Given this bitter history, it is critical this time to get a broad-based agreement on the constitutional basis for elections, as well as the rules for governance after elected officials take office. Without a framework for power-sharing and power-wielding, spoilers will remain outside the process, setting the stage for more chaos and instability in the run-up or aftermath of the poll in December.
The current, disputed draft constitution, meant to be adopted by September under the Paris plan, requires a constitutional referendum by two-thirds of voters. Aside from imposing additional security and logistical burdens, the referendum is unlikely to generate much public support given the minimal consultation conducted by the woefully unrepresentative Drafting Assembly. Moreover, even if the draft could survive a poll, parliament would then have to pass a new electoral law.
The situation is optimal for current leaders—satisfied with the status quo and wishing to remain in office—to string out their disputes. Corruption and thefts by benefactors of the status quo are swallowing Libyan Central Bank reserves and putting the otherwise wealthy country on the verge of bankruptcy. Efforts by the head of the UN mission in Libya, Ghassan Salame, to break the political impasse so far have failed.
History offers a better solution. Modern Libya’s first constitution, originally drafted in 1951 and amended in 1963, was the product of a successful, evolutionary process in which Libya’s three traditional regions voluntarily ceded power to form a highly Federalized state under a monarch. The 1951 constitution’s preamble captures the consensual nature of the endeavor: “We the Representatives of the people of Libya from Cyrenaica, Tripolitania and Fezzan … agree to form a union….” Libya’s first elections, with British police on-hand to assist with security, were held successfully the next year.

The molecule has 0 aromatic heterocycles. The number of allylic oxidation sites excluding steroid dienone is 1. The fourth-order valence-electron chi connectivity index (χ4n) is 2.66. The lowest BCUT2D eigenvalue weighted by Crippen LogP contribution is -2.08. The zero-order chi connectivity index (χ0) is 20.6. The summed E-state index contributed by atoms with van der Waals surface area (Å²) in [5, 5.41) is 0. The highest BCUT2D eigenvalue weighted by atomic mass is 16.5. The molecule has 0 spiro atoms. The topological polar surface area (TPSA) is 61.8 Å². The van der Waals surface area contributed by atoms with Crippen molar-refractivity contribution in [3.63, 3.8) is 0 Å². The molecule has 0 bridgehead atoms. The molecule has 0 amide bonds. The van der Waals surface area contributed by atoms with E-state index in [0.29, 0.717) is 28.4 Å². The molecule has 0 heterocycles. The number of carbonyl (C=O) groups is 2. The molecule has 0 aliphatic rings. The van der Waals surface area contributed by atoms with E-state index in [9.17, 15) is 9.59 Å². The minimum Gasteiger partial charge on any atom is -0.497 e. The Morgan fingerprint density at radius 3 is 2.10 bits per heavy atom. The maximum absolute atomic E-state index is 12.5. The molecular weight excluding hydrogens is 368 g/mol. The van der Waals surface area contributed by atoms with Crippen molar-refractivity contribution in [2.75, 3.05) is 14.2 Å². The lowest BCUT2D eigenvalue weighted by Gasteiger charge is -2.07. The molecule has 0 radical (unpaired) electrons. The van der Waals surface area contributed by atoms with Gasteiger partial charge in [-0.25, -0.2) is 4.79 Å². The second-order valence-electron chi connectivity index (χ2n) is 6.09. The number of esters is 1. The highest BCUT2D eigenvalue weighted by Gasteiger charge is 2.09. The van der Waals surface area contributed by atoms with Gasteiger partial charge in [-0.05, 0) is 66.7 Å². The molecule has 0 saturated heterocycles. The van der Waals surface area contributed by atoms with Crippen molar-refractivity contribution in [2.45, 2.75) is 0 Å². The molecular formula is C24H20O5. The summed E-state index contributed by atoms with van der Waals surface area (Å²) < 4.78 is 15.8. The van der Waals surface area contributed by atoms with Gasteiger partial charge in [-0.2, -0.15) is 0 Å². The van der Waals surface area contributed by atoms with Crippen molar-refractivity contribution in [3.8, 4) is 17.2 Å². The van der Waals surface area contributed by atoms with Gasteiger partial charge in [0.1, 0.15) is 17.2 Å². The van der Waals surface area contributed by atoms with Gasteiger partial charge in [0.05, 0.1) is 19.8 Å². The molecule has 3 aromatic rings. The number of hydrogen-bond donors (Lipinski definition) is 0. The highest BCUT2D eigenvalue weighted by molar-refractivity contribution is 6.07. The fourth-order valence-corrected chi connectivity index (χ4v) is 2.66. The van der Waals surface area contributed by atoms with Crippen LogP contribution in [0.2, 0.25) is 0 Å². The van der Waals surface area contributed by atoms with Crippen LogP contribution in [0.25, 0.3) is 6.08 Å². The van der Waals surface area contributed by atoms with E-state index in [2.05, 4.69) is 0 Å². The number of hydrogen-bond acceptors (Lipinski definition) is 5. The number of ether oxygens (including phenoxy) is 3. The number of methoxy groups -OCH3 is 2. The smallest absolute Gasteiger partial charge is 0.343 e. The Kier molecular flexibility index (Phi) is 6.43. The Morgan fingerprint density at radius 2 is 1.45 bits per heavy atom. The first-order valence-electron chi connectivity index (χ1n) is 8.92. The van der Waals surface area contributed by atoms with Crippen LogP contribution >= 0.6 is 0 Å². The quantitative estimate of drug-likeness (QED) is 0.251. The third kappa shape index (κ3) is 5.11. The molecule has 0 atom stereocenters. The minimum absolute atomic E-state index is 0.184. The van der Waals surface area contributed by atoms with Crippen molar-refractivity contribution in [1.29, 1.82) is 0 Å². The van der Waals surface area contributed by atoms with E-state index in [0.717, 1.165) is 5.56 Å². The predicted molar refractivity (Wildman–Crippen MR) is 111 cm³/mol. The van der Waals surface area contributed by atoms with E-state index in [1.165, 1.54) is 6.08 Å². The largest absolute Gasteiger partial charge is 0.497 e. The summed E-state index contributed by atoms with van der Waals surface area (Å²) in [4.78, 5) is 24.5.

The constitution served Libya well until the 1969 coup led by then-Colonel Gaddafi which revoked the letter and cooperative spirit of the document. In place of the balanced, regional construct, Gaddafi introduced highly centralized rule from Tripoli, leaving a legacy of suspicion in Benghazi and the East about domination from the western part of the country. The events since 2014 have only accentuated these anxieties.
A strong legal argument can be made that, in the wake of the 2011 revolution, it is the 1963 constitution that Gaddafi inactivated that is still in force. The primary technical challenge to restoring the constitution is supplanting the role of the king with a modern, interim variant. Pre-Gaddafi Libyan law provides for a ready solution—a "Sovereign Council" designed to replace the king under emergency conditions. Using this device, Libya's 1951/1963 constitution could set the basis for the election of a new Sovereign Council to perform the duties of the King.
The Council would inherit the powers to decide who among elected parliamentarians should form a government, when parliament should be dissolved, and would make key appointments in the security and financial sectors. The interim Sovereign Council would, temporarily, supplant the need for a President, thereby removing the most contentious power squabble from the landscape. In time, as stability returns and interim institutions mature, a new constitution could be drafted and put to public referendum, followed by elections for a new parliament and President or—if Libyans so chose—a king.
Of course, it is up to Libyans—not outsiders—to decide on whether and how to revive their historical constitution. Given the specter of illegitimacy that hangs over most Libyan institutions (including the Constitution Drafting Assembly), the UN could turn to the officials who actually provide the bulk of services to their citizens—the country's mayors. These leaders, along with heads of tribes, could meet in a National Convention and agree to revive the dormant-but-legitimate constitution.
Unlike the alien and opaque process that produced the current draft constitution, returning to Libya's democratic-monarchical roots would be an authentic step that rekindles a sense of ownership in the political process. By reviving the original constitution, the National Convention would be reminding Libyans of their obligation to change governments by a constitution, and not by coups d'états. It would also serve as a reminder of the country's capacity to overcome differences and forge functioning and unifying institutions according to law.